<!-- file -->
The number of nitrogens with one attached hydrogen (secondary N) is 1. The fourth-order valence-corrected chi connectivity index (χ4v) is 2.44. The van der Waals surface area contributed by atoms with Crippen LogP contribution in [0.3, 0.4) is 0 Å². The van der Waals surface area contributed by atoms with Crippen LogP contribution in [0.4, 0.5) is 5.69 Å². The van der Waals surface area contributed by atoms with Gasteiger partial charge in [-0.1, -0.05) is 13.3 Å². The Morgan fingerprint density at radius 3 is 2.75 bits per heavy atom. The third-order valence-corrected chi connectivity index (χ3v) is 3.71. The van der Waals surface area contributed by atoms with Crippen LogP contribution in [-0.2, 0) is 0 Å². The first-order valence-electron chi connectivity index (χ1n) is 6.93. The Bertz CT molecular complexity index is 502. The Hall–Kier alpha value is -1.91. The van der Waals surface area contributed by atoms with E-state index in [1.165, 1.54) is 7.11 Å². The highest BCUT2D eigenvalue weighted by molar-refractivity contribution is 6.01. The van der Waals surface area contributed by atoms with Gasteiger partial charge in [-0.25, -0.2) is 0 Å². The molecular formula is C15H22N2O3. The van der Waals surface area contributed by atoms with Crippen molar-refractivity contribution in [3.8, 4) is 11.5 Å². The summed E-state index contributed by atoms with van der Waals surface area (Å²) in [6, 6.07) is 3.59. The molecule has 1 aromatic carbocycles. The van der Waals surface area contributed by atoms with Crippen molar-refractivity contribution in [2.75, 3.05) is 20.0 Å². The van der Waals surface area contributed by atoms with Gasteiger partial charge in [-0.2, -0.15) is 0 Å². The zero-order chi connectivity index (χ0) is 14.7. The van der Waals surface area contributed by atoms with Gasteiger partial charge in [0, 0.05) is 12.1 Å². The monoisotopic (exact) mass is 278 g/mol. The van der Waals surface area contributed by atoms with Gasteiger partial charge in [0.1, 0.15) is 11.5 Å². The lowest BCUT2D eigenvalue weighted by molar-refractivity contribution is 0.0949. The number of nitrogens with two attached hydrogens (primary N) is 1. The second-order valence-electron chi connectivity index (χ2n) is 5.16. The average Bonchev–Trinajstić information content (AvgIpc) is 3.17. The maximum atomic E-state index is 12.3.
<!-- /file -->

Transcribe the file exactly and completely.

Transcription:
The number of nitrogens with one attached hydrogen (secondary N) is 1. The fourth-order valence-corrected chi connectivity index (χ4v) is 2.44. The van der Waals surface area contributed by atoms with Crippen LogP contribution in [0.3, 0.4) is 0 Å². The van der Waals surface area contributed by atoms with Crippen LogP contribution in [0.4, 0.5) is 5.69 Å². The van der Waals surface area contributed by atoms with Gasteiger partial charge in [-0.1, -0.05) is 13.3 Å². The Morgan fingerprint density at radius 3 is 2.75 bits per heavy atom. The third-order valence-corrected chi connectivity index (χ3v) is 3.71. The van der Waals surface area contributed by atoms with Crippen LogP contribution in [-0.2, 0) is 0 Å². The first-order valence-electron chi connectivity index (χ1n) is 6.93. The Bertz CT molecular complexity index is 502. The Hall–Kier alpha value is -1.91. The van der Waals surface area contributed by atoms with E-state index in [1.165, 1.54) is 7.11 Å². The highest BCUT2D eigenvalue weighted by molar-refractivity contribution is 6.01. The van der Waals surface area contributed by atoms with Gasteiger partial charge in [-0.25, -0.2) is 0 Å². The molecular formula is C15H22N2O3. The van der Waals surface area contributed by atoms with Crippen molar-refractivity contribution in [3.8, 4) is 11.5 Å². The summed E-state index contributed by atoms with van der Waals surface area (Å²) in [6, 6.07) is 3.59. The molecule has 1 aromatic carbocycles. The van der Waals surface area contributed by atoms with Crippen molar-refractivity contribution in [2.75, 3.05) is 20.0 Å². The van der Waals surface area contributed by atoms with Gasteiger partial charge in [-0.2, -0.15) is 0 Å². The zero-order chi connectivity index (χ0) is 14.7. The van der Waals surface area contributed by atoms with Gasteiger partial charge in [0, 0.05) is 12.1 Å². The monoisotopic (exact) mass is 278 g/mol. The van der Waals surface area contributed by atoms with Gasteiger partial charge in [0.1, 0.15) is 11.5 Å². The lowest BCUT2D eigenvalue weighted by molar-refractivity contribution is 0.0949. The number of nitrogens with two attached hydrogens (primary N) is 1. The second-order valence-electron chi connectivity index (χ2n) is 5.16. The average Bonchev–Trinajstić information content (AvgIpc) is 3.17. The maximum atomic E-state index is 12.3.